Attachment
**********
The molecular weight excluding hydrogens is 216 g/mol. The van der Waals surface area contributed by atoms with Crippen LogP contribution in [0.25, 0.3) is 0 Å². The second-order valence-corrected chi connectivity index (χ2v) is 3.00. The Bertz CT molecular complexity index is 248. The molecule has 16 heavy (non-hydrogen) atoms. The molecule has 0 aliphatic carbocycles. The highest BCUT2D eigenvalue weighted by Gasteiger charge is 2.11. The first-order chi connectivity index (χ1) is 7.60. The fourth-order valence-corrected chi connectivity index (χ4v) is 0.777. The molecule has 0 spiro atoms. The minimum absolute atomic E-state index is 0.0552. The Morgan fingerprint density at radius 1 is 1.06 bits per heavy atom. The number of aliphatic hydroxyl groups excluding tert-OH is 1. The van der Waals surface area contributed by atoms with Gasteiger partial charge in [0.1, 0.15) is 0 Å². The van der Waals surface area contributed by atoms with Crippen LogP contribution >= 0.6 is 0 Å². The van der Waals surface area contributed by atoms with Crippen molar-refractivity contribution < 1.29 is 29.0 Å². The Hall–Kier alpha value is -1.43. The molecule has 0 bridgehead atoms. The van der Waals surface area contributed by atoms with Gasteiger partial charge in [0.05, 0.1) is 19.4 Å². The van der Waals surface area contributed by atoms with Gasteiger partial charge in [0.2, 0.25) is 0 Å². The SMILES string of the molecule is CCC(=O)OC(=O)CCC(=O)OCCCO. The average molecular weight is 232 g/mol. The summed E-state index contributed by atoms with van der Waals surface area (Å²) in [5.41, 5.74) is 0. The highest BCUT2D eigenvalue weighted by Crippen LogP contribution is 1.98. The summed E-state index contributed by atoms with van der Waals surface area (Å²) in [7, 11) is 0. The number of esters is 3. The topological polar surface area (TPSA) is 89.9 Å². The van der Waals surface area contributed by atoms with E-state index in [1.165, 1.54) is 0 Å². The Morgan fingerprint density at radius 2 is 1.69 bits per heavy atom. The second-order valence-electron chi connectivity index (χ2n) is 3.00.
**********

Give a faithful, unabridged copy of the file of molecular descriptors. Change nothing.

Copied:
The molecular weight excluding hydrogens is 216 g/mol. The van der Waals surface area contributed by atoms with Crippen LogP contribution in [0.25, 0.3) is 0 Å². The second-order valence-corrected chi connectivity index (χ2v) is 3.00. The Bertz CT molecular complexity index is 248. The molecule has 16 heavy (non-hydrogen) atoms. The molecule has 0 aliphatic carbocycles. The highest BCUT2D eigenvalue weighted by Gasteiger charge is 2.11. The first-order chi connectivity index (χ1) is 7.60. The fourth-order valence-corrected chi connectivity index (χ4v) is 0.777. The molecule has 0 spiro atoms. The minimum absolute atomic E-state index is 0.0552. The Morgan fingerprint density at radius 1 is 1.06 bits per heavy atom. The number of aliphatic hydroxyl groups excluding tert-OH is 1. The van der Waals surface area contributed by atoms with Gasteiger partial charge in [0.1, 0.15) is 0 Å². The van der Waals surface area contributed by atoms with Crippen LogP contribution >= 0.6 is 0 Å². The van der Waals surface area contributed by atoms with Crippen molar-refractivity contribution < 1.29 is 29.0 Å². The Hall–Kier alpha value is -1.43. The molecule has 0 bridgehead atoms. The van der Waals surface area contributed by atoms with Gasteiger partial charge in [0.05, 0.1) is 19.4 Å². The van der Waals surface area contributed by atoms with Gasteiger partial charge in [0.2, 0.25) is 0 Å². The SMILES string of the molecule is CCC(=O)OC(=O)CCC(=O)OCCCO. The average molecular weight is 232 g/mol. The summed E-state index contributed by atoms with van der Waals surface area (Å²) in [5.41, 5.74) is 0. The highest BCUT2D eigenvalue weighted by Crippen LogP contribution is 1.98. The summed E-state index contributed by atoms with van der Waals surface area (Å²) in [7, 11) is 0. The number of esters is 3. The topological polar surface area (TPSA) is 89.9 Å². The van der Waals surface area contributed by atoms with E-state index in [1.165, 1.54) is 0 Å². The Morgan fingerprint density at radius 2 is 1.69 bits per heavy atom. The second-order valence-electron chi connectivity index (χ2n) is 3.00.